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Tuesday, January 17, 2006

Guardian sez: Clerics open long path to female Archbishop of Canterbury

The Guardian had as a front page headline today the above. They followed it immediately with the most qualification-ridden sentence I believe I have ever seen:

"The Church of England's bishops yesterday cautiously opened the door to the possibility that, at a future date, there may be a female archbishop of Canterbury."

cautiously
opened the door
possibility
at a future date
there may be a female archbishop of Canterbury.

We Anglicans can be accused of many things, but acting precipitously is not generally one of them.

Further evidence may be gathered down the column, where it is written:

"The synod first decided there were no theological objections to female ordination in 1975, appointed its first female deacons in 1987 and ordained its first women clergy in 1994."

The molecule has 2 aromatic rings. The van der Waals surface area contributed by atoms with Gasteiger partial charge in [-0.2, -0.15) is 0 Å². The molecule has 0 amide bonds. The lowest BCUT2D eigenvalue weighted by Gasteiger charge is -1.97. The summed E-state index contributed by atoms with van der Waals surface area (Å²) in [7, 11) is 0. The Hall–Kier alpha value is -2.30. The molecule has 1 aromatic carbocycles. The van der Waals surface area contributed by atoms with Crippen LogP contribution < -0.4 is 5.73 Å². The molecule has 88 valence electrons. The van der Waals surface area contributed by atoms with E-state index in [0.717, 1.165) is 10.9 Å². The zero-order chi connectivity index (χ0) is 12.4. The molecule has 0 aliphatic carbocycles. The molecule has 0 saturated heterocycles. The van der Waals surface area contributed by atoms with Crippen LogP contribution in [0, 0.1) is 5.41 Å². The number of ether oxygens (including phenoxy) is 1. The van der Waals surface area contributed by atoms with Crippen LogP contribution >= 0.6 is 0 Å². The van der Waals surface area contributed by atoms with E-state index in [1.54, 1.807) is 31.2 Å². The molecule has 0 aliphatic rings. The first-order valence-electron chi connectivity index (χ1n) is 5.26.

So in 1975, it was decided that women's ordination was alright.
A dozen years later, the first women were made deacons,
only to wait a full 19 years to actually be made priests.
And now in 2006, another dozen years have passed
and a woman might be elevated to the episcopacy as soon as six years from now?

Nope. Not precipitous.

And to the women who will be consecrated bishops in the future:

Welcome. I'm glad you're (going to be) here.

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